One of John Templeton’s favorite books was Extraordinary Popular Delusions and the Madness of Crowds, written in 1841. He remarks that Charles Mackay’s book can teach us “some important lessons that apply to investor behavior today.”

In 1989, Templeton penned a new foreword for the book, applying its lessons to today’s investment world:

Although he wrote in the 1840s about public fiascos that are now distant history, Charles Mackay teaches us some important lessons that apply to investor behavior today. Basing our investment decisions on the actions of the crowd can be a disastrous gamble. And in this case, the “crowd” may well include money managers and analysts well-schooled in investment theory, just as it does the amateur investor.

Today, as in the time of the South Sea Bubble, human nature is drawn like a moth to flame by the speculative fads of the marketplace. The excitement of new glamour issues in electronics or medical technology, the general euphoria over a rising market; these lure even many experienced investors. Their optimism over­comes their better judgment. They abandon critical analysis of the investment’s fundamental value. Like gamblers in a casino they play against the odds, paying inflated prices and dreaming of quick profit.

A contemporary social psychologist uses the term “groupthink” to describe the modern manifestation of crowd madness. Groupthink represents the prevailing beliefs and rationalizations that all too often influence the decisions even of experts. Their invest­ment advice is shaped by the opinions of others, not by the rigors of their own independent analysis.

Since then, the phenomenon has captured the attention of both students of economics and social scientists. Why, they ask in their books and articles, do trained money managers continue to be burned by faulty investment decisions? Ironically enough, they find the same powerful forces at work amid the sophistication of the financial community that Charles Mackay carefully chron­icled nearly 150 years ago.

My own philosophy has long been that any individual with God-given intelligence, independence of mind, and patience can avoid the mistakes made by many of those experts who are swayed by the emotions of the crowd. I have always maintained that the best buying opportunities come at what appears to be the worst times. This applies to the general market and to particular securities. I have often sought out investments that performed poorly in the past, because research showed the phenomenon to be temporary. Usually these securities are out of favor with the investment community, so they are selling for less than their true worth. These may be any type of security, in any industry, in any part of the world. To find such securities and reap their worth, the investor’s first and last touchstone must be value.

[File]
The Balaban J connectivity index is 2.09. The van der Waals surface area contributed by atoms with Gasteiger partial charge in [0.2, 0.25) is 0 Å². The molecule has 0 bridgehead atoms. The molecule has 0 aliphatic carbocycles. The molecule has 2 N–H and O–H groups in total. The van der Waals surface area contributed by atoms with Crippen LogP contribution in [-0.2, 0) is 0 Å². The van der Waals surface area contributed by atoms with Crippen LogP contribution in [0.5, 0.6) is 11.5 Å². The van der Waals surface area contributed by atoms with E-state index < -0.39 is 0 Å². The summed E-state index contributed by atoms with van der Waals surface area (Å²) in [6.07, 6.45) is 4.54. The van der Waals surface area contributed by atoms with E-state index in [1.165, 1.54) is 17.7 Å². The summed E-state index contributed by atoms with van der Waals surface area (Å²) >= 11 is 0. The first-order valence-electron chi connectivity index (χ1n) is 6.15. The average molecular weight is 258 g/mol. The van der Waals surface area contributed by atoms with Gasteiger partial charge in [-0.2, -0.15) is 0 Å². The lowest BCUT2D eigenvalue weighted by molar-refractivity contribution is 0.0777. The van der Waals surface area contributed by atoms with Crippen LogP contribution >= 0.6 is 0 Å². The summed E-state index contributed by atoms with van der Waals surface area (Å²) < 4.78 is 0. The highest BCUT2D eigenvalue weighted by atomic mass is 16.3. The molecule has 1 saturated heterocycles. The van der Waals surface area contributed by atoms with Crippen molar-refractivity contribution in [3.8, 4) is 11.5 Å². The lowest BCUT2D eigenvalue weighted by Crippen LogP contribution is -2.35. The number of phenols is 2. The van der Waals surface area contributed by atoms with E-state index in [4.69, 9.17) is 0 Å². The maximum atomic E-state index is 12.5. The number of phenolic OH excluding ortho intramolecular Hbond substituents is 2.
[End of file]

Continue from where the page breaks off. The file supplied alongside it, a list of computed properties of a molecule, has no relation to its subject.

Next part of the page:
Successful investing is only common sense. You should resist the temptation to invest in any asset which would have produced the best performance for the previous five years. Instead search worldwide for some type of assets which would have produced the worst performance for the past five years and then select from that list those whose depressed prices were caused not by permanent but by temporary influences.

The popular delusions and madness of crowds described in this book in 1840 have continued to occur in the 20th Century. A few examples during my lifetime have been as follows:

1. In the great Florida land boom of the early 1920s prices of vacant acreage in South Florida increased more than ten-fold and then collapsed within one year almost to the starting point.

2. The great American stock market boom ending in September 1929 caused share prices to increase six-fold and then collapse in less than three years to a point lower than the beginning.

3. In the 1950s, any stock concerned with uranium became exceedingly popular, often rising more than ten-fold and then later declining more than 90%.

4. In the gold bug boom of 1981 the price of an ounce of gold increased $35 to $875 and then declined more than 60%.

5. When the wild speculation in Kuwait stocks not listed on the Kuwait Exchange collapsed in August 1982, many had been bought for later delivery with more than $94 (U.S.) billion in checks post-dated as much as six months. Some 6,000 dealers failed to honor close to 29,000 checks, many of which were later found to be worthless. This amount is a larger figure than the total market value of all stocks on any European exchange at that time, except London.

In the 20th Century alone, more than a hundred other samples of popular delusions can be found among different varieties of assets in different nations. Excesses of crowd emotions occur not only in greed but also in fear.

This human failing can be avoided by an investor in common stocks if he will first investigate the cash dividend yield and market price in comparison with the previous prices for the same stock; the present price in relation to: the sales volume per share, the net asset value per share, the latest earnings per share, the average earnings per share for the latest five years, an estimate by a security analyst for earnings per share per year in the future, and the past and probably future annual growth rate of earning per share. Also beware of any type of asset bought mostly with borrowed money because such debt can lead to forced liquidation at distress prices.

It takes patience, discipline and courage to follow the “contrarian” route to investment success: to buy when others are despondently selling and to sell when others arc avidly buying. However, based on halt a century of experience, I can attest to the rewards at the end of the journey. The best way for an investor to avoid popular delusions is to focus not on outlook but on value.

John M. Templeton, 1989